Background: Success of treatment withdrawal in patients with non-radiographic axial spondyloarthritis who are in remission remains unknown. The ABILITY-3 study explored the ability to withdraw adalimumab treatment in patients with non-radiographic axial spondyloarthritis who achieved sustained clinical remission after open-label treatment with adalimumab.
Methods: ABILITY-3 was a multicentre, two-period study done in 107 sites in 20 countries. We enrolled adult patients (≥18 years) diagnosed with non-radiographic axial spondyloarthritis, fulfilling Assessment of SpondyloArthritis international Society classification criteria but not the modified New York radiologic criterion, who had objective evidence of active inflammation, active disease, and inadequate response to at least two non-steroidal anti-inflammatory drugs. Patients who achieved Ankylosing Spondylitis Disease Activity Score (ASDAS) inactive disease (<1·3) with open-label adalimumab (40 mg subcutaneously every other week for 28 weeks) at weeks 16, 20, 24, and 28 were randomly assigned (1:1) using an interactive voice or web response system to 40-week, double-blind treatment with adalimumab (continuation) or placebo (withdrawal). The primary efficacy endpoint was the proportion of patients who did not experience a flare (defined as ASDAS ≥2·1 at two consecutive visits) during the double-blind period. Patients who flared were rescued with open-label adalimumab. This study is registered with ClinicalTrials.gov, number NCT01808118.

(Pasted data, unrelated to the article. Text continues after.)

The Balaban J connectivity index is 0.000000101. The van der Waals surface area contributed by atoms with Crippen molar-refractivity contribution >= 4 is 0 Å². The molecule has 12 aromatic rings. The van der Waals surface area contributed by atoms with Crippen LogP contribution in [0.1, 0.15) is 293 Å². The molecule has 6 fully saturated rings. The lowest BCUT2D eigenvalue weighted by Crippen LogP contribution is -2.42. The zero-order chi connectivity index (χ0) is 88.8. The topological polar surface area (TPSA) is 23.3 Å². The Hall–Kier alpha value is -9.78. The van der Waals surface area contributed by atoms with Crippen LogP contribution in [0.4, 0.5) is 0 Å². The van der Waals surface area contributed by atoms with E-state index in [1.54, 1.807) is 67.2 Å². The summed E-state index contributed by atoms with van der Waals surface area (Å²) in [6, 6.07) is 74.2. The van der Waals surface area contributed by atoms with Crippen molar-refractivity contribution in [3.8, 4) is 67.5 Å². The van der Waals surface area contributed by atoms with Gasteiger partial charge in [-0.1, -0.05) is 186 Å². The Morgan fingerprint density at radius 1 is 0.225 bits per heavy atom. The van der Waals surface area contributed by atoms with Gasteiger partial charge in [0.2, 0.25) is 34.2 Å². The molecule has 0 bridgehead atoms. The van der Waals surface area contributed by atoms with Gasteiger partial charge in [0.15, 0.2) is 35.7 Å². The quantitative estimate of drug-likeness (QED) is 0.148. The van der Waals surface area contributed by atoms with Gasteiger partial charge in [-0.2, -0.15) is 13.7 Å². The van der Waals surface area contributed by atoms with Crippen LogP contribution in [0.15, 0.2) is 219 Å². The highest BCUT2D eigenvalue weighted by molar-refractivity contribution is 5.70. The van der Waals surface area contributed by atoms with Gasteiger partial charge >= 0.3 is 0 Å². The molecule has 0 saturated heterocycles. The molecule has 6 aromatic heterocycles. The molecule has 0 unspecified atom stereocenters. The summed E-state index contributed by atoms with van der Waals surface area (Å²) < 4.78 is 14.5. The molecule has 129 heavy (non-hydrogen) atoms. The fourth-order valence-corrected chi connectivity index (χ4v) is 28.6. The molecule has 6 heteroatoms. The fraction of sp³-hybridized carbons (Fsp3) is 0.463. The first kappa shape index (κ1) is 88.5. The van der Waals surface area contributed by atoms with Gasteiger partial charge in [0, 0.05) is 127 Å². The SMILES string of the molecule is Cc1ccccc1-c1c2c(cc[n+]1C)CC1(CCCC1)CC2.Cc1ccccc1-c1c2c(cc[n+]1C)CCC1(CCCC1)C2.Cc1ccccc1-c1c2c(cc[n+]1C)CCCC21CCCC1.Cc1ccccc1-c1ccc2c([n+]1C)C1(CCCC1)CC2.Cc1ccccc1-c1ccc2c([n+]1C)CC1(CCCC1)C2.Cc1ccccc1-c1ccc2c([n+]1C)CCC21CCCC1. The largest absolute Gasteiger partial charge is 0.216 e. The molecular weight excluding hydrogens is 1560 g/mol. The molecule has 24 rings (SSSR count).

Findings: Between June 27, 2013, and October 22, 2015, 673 patients were enrolled to the study. The trial completed on April 14, 2017. Of 673 enrolled patients, 305 (45%) achieved sustained remission and were randomly assigned to double-blind treatment (152 patients to adalimumab and 153 to placebo). A greater proportion of patients continuing adalimumab than those receiving placebo did not experience a flare (107 [70%] of 152 patients vs 72 [47%] of 153 patients; p<0·0001) up to and including week 68. Among 673 patients receiving adalimumab at any time, 516 (77%) patients reported an adverse event and 28 (4%) experienced a serious adverse event. The most common adverse events in both the adalimumab and placebo groups were nasopharyngitis (25 [16%] vs 20 [13%]), upper respiratory tract infection (20 [13%] vs 12 [8%]), and worsening of axial spondyloarthritis (ten [7%] vs 21 [14%]).
Interpretation: In patients with active non-radiographic axial spondyloarthritis who achieved sustained remission with adalimumab, continued therapy was associated with significantly fewer patients flaring than was treatment withdrawal.
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